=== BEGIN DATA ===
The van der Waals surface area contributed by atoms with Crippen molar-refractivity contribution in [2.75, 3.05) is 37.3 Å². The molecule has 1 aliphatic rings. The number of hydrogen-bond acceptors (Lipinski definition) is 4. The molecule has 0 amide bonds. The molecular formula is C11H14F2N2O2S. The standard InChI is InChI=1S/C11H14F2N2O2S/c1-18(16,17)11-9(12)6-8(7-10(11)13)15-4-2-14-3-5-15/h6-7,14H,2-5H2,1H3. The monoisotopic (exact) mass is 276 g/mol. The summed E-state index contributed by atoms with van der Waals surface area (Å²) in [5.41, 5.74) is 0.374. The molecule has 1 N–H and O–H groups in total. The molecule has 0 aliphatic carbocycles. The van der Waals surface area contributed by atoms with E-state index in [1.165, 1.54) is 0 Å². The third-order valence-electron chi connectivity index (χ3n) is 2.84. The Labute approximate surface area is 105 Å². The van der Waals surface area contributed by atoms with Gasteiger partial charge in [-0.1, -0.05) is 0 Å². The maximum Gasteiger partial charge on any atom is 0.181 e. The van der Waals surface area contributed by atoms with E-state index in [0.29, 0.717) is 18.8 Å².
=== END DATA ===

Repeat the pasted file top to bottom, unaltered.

The van der Waals surface area contributed by atoms with Crippen molar-refractivity contribution in [2.75, 3.05) is 37.3 Å². The molecule has 1 aliphatic rings. The number of hydrogen-bond acceptors (Lipinski definition) is 4. The molecule has 0 amide bonds. The molecular formula is C11H14F2N2O2S. The standard InChI is InChI=1S/C11H14F2N2O2S/c1-18(16,17)11-9(12)6-8(7-10(11)13)15-4-2-14-3-5-15/h6-7,14H,2-5H2,1H3. The monoisotopic (exact) mass is 276 g/mol. The summed E-state index contributed by atoms with van der Waals surface area (Å²) in [5.41, 5.74) is 0.374. The molecule has 1 N–H and O–H groups in total. The molecule has 0 aliphatic carbocycles. The van der Waals surface area contributed by atoms with E-state index in [1.165, 1.54) is 0 Å². The third-order valence-electron chi connectivity index (χ3n) is 2.84. The Labute approximate surface area is 105 Å². The van der Waals surface area contributed by atoms with Gasteiger partial charge in [-0.1, -0.05) is 0 Å². The maximum Gasteiger partial charge on any atom is 0.181 e. The van der Waals surface area contributed by atoms with E-state index in [0.29, 0.717) is 18.8 Å².